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On Saturday, at the Langa Stadium in Bitterhout Street in Cape Town, the Busy Bee Rugby Club will take on the Blue Jets in the opening match of the Super League C division of the Western Province club rugby league.

It will be a day of marked significance for club rugby, one that could, and, indeed should be the widening of the scope and an exponential increase of focus on an injury that one bereaved parent of a dead teenage rugby player described as “rugby’s dirty secret”. Concussion.

It is the greatest danger in the sport. It is a killer. 

In 2011, 14-year-old Ben Robinson, playing for Carrickfergus Grammar, collapsed and later died after receiving repeated blows that caused “Second Impact Syndrome”, which Dr Willie Stewart, one of Britain's leading neuropathologists, says “is incredibly poorly understood”.

Young brains can swell after the initial impact to the head. “The first one causes the blood vessels to become a bit leaky. The second one causes them to become much worse, and that leads to brain swelling.”

Ben’s death was the first recorded diagnosis of Second Impact Syndrome in the UK — the first recorded, that is. How many more there have been before we may never know. Ben was tested three times for concussion by his coach during the match and allowed to play on despite showing classic symptoms of the trauma.

Ben need not have died. No rugby player should die for their sport and on Saturday, in Langa, Neuroflex, a provider of concussion care solutions, and the Groote Schuur Concussion Clinic will officially launch their relationship “to deliver pioneering concussion care to community rugby players. This collaboration marks a significant advancement in ensuring the safety and wellbeing of athletes”.

Those are their words and they are words worth repeating. Club rugby is harder and more brutal than it has ever been, no matter what the level. Players are bigger, quicker, tackles harder and more difficult to control and manage. One coach said years ago that rugby is not a contact sport, but a collision sport. Collisions cause injuries. They cause concussion, the silent killer, rugby’s dirty secret.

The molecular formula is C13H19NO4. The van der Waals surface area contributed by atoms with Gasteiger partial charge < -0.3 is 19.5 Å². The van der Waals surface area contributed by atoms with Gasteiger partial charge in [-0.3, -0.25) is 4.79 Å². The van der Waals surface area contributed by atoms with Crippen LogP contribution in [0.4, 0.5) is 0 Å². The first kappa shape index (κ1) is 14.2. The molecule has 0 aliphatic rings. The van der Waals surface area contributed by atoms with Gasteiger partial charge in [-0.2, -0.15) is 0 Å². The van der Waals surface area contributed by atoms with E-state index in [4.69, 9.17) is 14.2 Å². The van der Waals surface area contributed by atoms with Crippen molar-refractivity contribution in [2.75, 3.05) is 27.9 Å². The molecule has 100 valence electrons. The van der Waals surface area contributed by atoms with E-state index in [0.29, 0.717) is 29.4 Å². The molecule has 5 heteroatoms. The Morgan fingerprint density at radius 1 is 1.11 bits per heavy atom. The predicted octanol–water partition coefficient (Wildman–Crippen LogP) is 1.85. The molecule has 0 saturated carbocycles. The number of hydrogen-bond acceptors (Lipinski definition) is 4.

Talking about concussion in rugby and, indeed, all sport is akin to a gay male rugby player speaking about his sexuality. It is seen as the injury that dare not speak its name. Get up and get on with it. Be hard. Be tough. Shake it off. As the Guardian reported last year: “The sport industry’s treatment of concussion is like the tobacco industry’s defence of smoking, and the legal system is ‘stacked against players’ seeking redress for their injuries, an Australian senate inquiry has heard.”

Neuroflex and the Groote Schuur Concussion Clinic are seeking to stack the system for the welfare of the players.

“This partnership heralds a new era in concussion management, leveraging state-of-the-art virtual reality technology to precisely monitor eye and head movements. By eliminating guesswork, Neuroflex provides objective assessments to determine the presence of concussion, enabling tailored treatment plans for the individual,” Eddie Edwards of Neuroflex says.

“While most individuals recover from concussion symptoms within weeks, a significant portion continue to experience long-lasting effects that greatly impact their quality of life. Our partnership empowers community rugby players with access to gold standard care previously available only to professional athletes.

“It’s imperative to recognise that concussion protocols in community rugby remain unchanged: recognise and remove. Neuroflex supplements these protocols by establishing baseline measurements and aiding in rehabilitation post-injury. Even without a baseline, our technology utilises cohort norms for accurate assessment and treatment.”

Edwards says Neuroflex is hoping to broaden the scope of the rugby partnership, to “address various neurological conditions within communities”. It affects us all.

A study released last year by the New South Wales’ Centre for Healthy Brain Ageing said that “experiencing multiple concussions may be linked to worse brain function in later life”. 

“What we found was that ... you only really need to have three lifetime concussions to have some kind of cognitive deficits in the long term,” Dr Matthew Lennon said.

Three in lifetime. You only live once. You can only play rugby for so long. You can only take so many blows to the head. Ben Robinson’s mother, Karen, who held her only son as he lay unconscious on the field after that match on January 29, 2011, knows this. Andy Bull of the Guardian, wrote in 2013: 

“Karen’s house is silent, but the silence speaks. It tells its own story. Of a boy’s death and a family’s grief. It tells the story of a sport in denial about the risks being taken by those who play it, struggling to square the blood, guts and glory attitude of its amateur days with the brutal power of the professional game, and riven with disagreement about how to deal with its single most important issue — concussion.”

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